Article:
Brand Protection Lessons from the Ello Social Network

Ten years ago when social media was far from mainstream it was not rare for usernames like "cocacola" and "apple" to be registered by users unconnected with these companies. Sometimes the names were registered by squatters, hoping to sell their name to the owner of the brand. In other cases the name was registered by either fans or adversaries of the brand, deliberately taking advantage of the confusion. Occasionally they were registered by private users who just liked the name and had no other intentions.

Fast forward to today and you might expect that everyone in digital communication has learnt the lesson. Registering your company and brand names on new social media channels has become just a routine part of brand protection activity. Doing this when a new social site or app is created means that you are more likely to get there before someone else. This blocks potential squatters, but more importantly it avoids confusion when someone else is posting apparently in your name.

But even today there are many companies and organizations who are not as careful as they might be. Checking a few random brand names on the up and coming Ello social network I found that there are some who, like me, were careful to register an account with their brand name. Many of these are obviously intended for brand protection because the account has no activity and in some cases not even a profile picture. Eurostar, for example, has already taken @eurostar but not yet completed the profile.

If nothing else this demonstrates that Eurostar learned the lesson from the 2009 PR crisis when four trains were blocked in the tunnel between France and England but when people turned to the @eurostar Twitter account for news they found that it belonged to a student. Once the company was featured as a case in a crisis PR lecture I taught at the American University of Paris; now it is best in class, a story I described in Online Brand Protection: Why You Need to Register Your Brand on Social Sites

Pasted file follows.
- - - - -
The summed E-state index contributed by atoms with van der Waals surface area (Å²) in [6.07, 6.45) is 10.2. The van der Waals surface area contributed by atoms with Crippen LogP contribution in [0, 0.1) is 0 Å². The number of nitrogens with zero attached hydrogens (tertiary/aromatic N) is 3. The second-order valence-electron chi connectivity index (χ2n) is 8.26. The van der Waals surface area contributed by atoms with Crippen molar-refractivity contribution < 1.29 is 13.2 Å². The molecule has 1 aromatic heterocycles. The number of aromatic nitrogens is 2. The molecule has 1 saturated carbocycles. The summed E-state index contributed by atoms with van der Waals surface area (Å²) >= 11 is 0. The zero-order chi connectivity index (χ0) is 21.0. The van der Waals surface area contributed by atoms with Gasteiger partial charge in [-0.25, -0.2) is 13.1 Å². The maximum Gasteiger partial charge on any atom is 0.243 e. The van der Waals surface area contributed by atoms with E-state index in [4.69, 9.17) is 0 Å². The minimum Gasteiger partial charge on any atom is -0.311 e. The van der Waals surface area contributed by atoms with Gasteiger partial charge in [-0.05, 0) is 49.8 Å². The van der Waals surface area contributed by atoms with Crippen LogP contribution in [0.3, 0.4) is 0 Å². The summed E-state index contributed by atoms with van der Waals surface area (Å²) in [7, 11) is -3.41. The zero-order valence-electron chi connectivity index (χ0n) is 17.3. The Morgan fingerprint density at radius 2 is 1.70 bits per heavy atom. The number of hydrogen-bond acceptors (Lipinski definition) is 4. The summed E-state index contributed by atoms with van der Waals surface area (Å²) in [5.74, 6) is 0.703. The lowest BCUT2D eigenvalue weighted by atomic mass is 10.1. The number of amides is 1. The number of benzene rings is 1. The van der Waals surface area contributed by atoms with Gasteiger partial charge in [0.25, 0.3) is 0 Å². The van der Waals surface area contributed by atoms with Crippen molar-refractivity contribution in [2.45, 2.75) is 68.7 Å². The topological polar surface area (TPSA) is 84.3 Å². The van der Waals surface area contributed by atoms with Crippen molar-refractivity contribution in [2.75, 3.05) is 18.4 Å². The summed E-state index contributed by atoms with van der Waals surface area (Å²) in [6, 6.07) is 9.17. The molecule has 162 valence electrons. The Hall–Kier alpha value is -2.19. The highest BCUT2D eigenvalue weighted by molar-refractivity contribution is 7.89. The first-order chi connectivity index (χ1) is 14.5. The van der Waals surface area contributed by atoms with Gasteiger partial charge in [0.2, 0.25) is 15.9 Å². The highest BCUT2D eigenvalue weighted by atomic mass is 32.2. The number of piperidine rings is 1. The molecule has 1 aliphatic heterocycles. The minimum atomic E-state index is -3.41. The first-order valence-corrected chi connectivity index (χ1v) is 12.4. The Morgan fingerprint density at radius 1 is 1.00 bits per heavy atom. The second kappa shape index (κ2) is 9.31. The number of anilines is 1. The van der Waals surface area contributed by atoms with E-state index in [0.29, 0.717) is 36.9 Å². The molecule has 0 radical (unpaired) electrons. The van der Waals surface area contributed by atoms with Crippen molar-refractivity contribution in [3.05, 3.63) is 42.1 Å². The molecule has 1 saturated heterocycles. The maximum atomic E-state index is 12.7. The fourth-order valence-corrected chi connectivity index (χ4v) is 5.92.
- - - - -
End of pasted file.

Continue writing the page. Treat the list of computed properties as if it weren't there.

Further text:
But in some cases other people got their first. The username @cococola, for example, has been taken for a fan account. This might sound like a positive outcome because a fan group is presumably positive to your brand, but the downside is that their postings might not be in line with your messages and some people could mistake it for an official company account.

A much more unfortunate situation is when the username is taken by someone who is unrelated to the company, which has happened to Spotify, where the @spotify name has been taken by a user apparently unrelated to the company, demonstrating that even leading Internet companies don't always think of brand protection.

World leaders, or at least their PR team, have also not been quick to protect their brands on Ello. The username @barackobama has been taken by an unrelated user, forcing the real Barack Obama to use the clunky alternative @barackobamaofficial. Meanwhile Pope Francis's "@pontifex" username has been taken by someone who has simply reserved it for the Pope, though it is not clear if they are doing this as a favor or because they hope to make some money.

Brand protection is not terribly difficult. It takes just five minutes and zero expense to register a brand on a new social site or app.Finding emergent sites is also not terribly difficult because there are so many people writing about them. Some of this effort is wasted because many sites fail, but since it hard to predict the next Twitter, Instagram or WhatsApp it is much safer to register at least a brand protection account everywhere. And while you are registering the account take a few more seconds to upload an avatar, add a link and a brief description.

Lectures, Workshops, Coaching and Writing

For lectures, workshops, one-to-one coaching and writing about brand protection, social media or other communication topics you can email me at or call 0046 730 894 475 or 0033 6 79 61 42 81. You can also find me through my website and, of course, I have an account on Ello at


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